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Thursday, October 18, 2012

It's Not Just the Business Model That's Killing Print

Posted by on Thu, Oct 18, 2012 at 12:09 PM

Sullivan's got some interesting thoughts on Newsweek's decision to cease print publication. (More eloquent, but strikingly similar to some observations I made a couple years ago about the decline of the newspaper industry.)

But the line of Sullivan's that stood out for me was this: "When we read online, we migrate to read people, not institutions."

Yeah, sure, daily newspapers have a business model problem. But it's more than just that. They're not giving readers the right the product. The nameless, faceless, I-can't-tell-one-byline-from-another style in which most newspapers are written is an anachronism that undermines the relationship between the publication and its readers.

Modern readers crave a personal relationship with the people providing them news and commentary. They want to know who we are and what we stand for. Readers don't want to have to guess our bias; they want to be trusted to read us in context, and judge the facts for themselves.

Twentieth century readers would never have stood for newspapers written in a 19th century style. So why should 21st century readers be expected to embrace dated 20th century conventions?


Comments (8) RSS

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Free Lunch 1
On the flip side, there's something that the online newspapers have yet to convey: a sense of leisure.

There is something inherently relaxing - and certainly more focused - about reading a paper newspaper than an online one. Online, I rarely finish a long article - probably because there's just so much other shit I could be reading - but in a newspaper, I do more often than not.

For example, browsing the Sunday New York Times online has almost nothing in common with buying the slab of paper, where'll I'll easily spend most the afternoon reading it, sections spread out over the whole of the house.
Posted by Free Lunch on October 18, 2012 at 12:40 PM · Report this
@1, beautifully put. I don't much relish the thought of the future this post imagines, all our journalism cut heavily with the baby laxative of punditry. But if it's that or go without altogether...
Posted by gloomy gus on October 18, 2012 at 1:03 PM · Report this
Supreme Ruler Of The Universe 3

I find that I can no longer enjoy serial or oratory media of any kind.

I can't even watch a Netflix movie any more without stopping it, looking up references online, checking Facebook, making a comment in Twitter.

I was reading Chris Anderson's new book "Makers" on my Kindle. Every page I wanted to spin off into a thread, challenging, enhancing or augmenting the argument.

I realized. We can't go back. The Conversation is replacing Oratory in all media.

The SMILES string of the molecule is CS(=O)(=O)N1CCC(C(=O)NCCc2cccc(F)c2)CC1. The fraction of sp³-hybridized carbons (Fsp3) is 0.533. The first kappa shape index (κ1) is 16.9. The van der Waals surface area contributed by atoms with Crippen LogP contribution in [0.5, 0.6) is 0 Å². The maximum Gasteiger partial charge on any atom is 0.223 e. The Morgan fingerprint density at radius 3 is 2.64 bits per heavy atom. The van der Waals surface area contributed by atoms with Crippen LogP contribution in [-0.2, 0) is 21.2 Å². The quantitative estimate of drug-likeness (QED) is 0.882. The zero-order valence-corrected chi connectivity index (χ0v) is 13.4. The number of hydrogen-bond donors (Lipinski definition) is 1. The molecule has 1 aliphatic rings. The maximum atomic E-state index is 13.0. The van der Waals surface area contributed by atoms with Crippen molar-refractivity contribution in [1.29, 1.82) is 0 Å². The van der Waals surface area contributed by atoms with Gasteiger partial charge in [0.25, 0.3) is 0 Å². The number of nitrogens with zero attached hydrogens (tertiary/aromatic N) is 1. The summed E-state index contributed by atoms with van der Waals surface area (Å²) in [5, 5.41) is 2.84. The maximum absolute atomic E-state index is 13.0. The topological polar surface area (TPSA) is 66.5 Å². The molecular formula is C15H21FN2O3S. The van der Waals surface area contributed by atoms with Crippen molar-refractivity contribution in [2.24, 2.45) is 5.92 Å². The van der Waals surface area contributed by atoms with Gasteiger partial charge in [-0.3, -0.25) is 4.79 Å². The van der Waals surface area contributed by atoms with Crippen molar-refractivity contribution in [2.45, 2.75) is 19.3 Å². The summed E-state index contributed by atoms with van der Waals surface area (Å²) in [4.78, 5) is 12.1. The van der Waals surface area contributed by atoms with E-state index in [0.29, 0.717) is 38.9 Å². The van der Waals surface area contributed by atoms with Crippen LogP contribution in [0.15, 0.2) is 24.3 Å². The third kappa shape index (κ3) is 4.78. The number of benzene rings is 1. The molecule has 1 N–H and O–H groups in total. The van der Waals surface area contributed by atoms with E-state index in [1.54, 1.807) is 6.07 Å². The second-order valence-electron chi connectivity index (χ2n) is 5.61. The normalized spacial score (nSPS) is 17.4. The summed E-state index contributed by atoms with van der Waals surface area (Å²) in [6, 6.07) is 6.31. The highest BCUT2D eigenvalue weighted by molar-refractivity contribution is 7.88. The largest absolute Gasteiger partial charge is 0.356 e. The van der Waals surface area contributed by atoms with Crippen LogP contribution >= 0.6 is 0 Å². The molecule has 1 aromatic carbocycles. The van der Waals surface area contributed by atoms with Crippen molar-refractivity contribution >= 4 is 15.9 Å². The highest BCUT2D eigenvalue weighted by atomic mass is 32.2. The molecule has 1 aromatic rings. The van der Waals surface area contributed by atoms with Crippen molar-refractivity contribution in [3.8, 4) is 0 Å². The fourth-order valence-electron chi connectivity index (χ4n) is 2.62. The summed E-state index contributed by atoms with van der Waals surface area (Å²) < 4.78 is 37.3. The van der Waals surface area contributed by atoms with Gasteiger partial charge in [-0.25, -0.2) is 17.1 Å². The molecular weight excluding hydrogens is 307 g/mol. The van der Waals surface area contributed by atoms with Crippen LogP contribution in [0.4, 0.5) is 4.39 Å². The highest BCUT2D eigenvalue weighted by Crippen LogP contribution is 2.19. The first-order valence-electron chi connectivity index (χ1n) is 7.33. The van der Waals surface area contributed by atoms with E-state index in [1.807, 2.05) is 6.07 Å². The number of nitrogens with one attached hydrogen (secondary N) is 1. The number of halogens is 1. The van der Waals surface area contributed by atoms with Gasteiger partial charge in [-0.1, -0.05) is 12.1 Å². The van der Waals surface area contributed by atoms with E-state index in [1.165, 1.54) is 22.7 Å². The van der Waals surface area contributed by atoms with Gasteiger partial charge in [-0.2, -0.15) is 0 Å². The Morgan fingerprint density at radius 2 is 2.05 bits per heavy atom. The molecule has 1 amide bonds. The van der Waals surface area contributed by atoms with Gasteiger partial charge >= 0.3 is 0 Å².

Posted by Supreme Ruler Of The Universe on October 18, 2012 at 1:04 PM · Report this
Urgutha Forka 4
@1, I completely agree.

Also, if one focuses on the people rather than the institution in today's media, doesn't that run the risk of further polarizing issues and people and lead to a "I ONLY read The Druge Report or I ONLY read Huffington Post?" Does it further insulate the echo chambers?
Posted by Urgutha Forka on October 18, 2012 at 1:11 PM · Report this
Will in Seattle 5
@1 has a point.

Or used to, back in the day when the comics and crosswords covered more than a teeny part of a page.

Just remember, for most of newspaper history, selling ads on your front page, in the middle of articles, the corners, wherever ... was NORMAL.

Stop yearning for a bygone era that was a flash in the pan and remember what journalism has always been ... penny dreadfuls. Just look at the India Times. There's your future.
Posted by Will in Seattle on October 18, 2012 at 1:13 PM · Report this
@1 Exactly. I quickly, guiltily, and quite often, angrily, scan Slog and a couple local blogs once a day, but spend half my Sunday and the rest of the week reading every word of my Sunday New York Times. I get no joy reading online, but I fucking love my print edition.
Posted by mitten on October 18, 2012 at 5:52 PM · Report this
Modern readers crave a personal relationship with the people providing them news and commentary. They want to know who we are and what we stand for. Readers don't want to have to guess our bias; they want to be trusted to read us in context, and judge the facts for themselves.

Yep, no one ever followed bylines in print.
Posted by Mister G on October 19, 2012 at 12:04 AM · Report this
Yes, #4, it does. Look no further than the Stranger for that. It's pretty much Seattle's Daily Kos. There is no more intelligence or independence here than there is at Fox News. The online universe channels the like-minded into self-reinforcing silos.

The Seattle Times is deemed "Republican" here because they tend to endorse Republicans for state governor, at least recently. But they've endorsed plenty of Democrats for other offices, and some liberal (and conservative) initiatives.

For all its flaws, the Seattle Times is infinitely more independent than the hipsters around here, not to mention far more diligent and conscientious than the Stranger has ever been or will ever be.

For this crowd to dump on the Seattle Times for its lack of objectivity is just ludicrous. I used to think that only dogs and Republicans were incapable of being embarrassed, but I have come to realize that the average Seattle "progressive" needs to be added to the list.
Posted by Mister G on October 19, 2012 at 2:30 AM · Report this

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